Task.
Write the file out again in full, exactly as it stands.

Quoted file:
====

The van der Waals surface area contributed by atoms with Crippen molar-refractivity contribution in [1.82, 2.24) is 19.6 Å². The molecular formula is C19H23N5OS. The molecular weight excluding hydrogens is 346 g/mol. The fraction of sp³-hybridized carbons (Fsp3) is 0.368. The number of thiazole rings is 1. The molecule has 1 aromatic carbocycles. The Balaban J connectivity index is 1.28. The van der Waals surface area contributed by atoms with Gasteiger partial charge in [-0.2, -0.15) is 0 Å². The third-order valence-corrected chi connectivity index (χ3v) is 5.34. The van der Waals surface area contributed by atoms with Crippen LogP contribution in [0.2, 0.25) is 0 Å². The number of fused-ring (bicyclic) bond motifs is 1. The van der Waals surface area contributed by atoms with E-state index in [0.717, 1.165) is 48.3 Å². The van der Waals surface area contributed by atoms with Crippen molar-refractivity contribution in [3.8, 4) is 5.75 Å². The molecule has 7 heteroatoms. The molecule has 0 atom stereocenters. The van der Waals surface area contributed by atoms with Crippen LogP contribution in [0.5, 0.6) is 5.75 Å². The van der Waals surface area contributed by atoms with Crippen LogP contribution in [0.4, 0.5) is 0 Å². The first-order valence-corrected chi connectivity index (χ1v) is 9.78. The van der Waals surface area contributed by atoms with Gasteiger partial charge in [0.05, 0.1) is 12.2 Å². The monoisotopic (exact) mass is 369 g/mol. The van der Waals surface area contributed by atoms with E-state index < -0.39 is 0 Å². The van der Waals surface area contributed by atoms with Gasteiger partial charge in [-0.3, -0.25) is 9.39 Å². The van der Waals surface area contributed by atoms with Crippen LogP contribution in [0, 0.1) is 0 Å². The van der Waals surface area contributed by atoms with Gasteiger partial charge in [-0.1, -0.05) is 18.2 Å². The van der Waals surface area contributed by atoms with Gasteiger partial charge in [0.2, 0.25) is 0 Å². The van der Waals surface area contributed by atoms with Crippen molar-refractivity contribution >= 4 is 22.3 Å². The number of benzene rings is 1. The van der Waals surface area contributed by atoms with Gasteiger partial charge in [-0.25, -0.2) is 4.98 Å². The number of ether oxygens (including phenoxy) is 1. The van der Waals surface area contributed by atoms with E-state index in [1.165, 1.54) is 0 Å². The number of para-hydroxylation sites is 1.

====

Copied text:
The van der Waals surface area contributed by atoms with Crippen molar-refractivity contribution in [1.82, 2.24) is 19.6 Å². The molecular formula is C19H23N5OS. The molecular weight excluding hydrogens is 346 g/mol. The fraction of sp³-hybridized carbons (Fsp3) is 0.368. The number of thiazole rings is 1. The molecule has 1 aromatic carbocycles. The Balaban J connectivity index is 1.28. The van der Waals surface area contributed by atoms with Gasteiger partial charge in [-0.2, -0.15) is 0 Å². The third-order valence-corrected chi connectivity index (χ3v) is 5.34. The van der Waals surface area contributed by atoms with Crippen LogP contribution in [0.2, 0.25) is 0 Å². The number of fused-ring (bicyclic) bond motifs is 1. The van der Waals surface area contributed by atoms with E-state index in [0.717, 1.165) is 48.3 Å². The van der Waals surface area contributed by atoms with Crippen molar-refractivity contribution in [3.8, 4) is 5.75 Å². The molecule has 7 heteroatoms. The molecule has 0 atom stereocenters. The van der Waals surface area contributed by atoms with Crippen LogP contribution in [0.5, 0.6) is 5.75 Å². The van der Waals surface area contributed by atoms with Crippen LogP contribution in [0.4, 0.5) is 0 Å². The first-order valence-corrected chi connectivity index (χ1v) is 9.78. The van der Waals surface area contributed by atoms with Gasteiger partial charge in [0.05, 0.1) is 12.2 Å². The monoisotopic (exact) mass is 369 g/mol. The van der Waals surface area contributed by atoms with E-state index < -0.39 is 0 Å². The van der Waals surface area contributed by atoms with Gasteiger partial charge in [-0.3, -0.25) is 9.39 Å². The van der Waals surface area contributed by atoms with Crippen LogP contribution in [0, 0.1) is 0 Å². The van der Waals surface area contributed by atoms with Gasteiger partial charge in [-0.1, -0.05) is 18.2 Å². The van der Waals surface area contributed by atoms with Gasteiger partial charge in [0.2, 0.25) is 0 Å². The van der Waals surface area contributed by atoms with Crippen molar-refractivity contribution >= 4 is 22.3 Å². The number of benzene rings is 1. The van der Waals surface area contributed by atoms with Gasteiger partial charge in [-0.25, -0.2) is 4.98 Å². The number of ether oxygens (including phenoxy) is 1. The van der Waals surface area contributed by atoms with E-state index in [1.165, 1.54) is 0 Å². The number of para-hydroxylation sites is 1.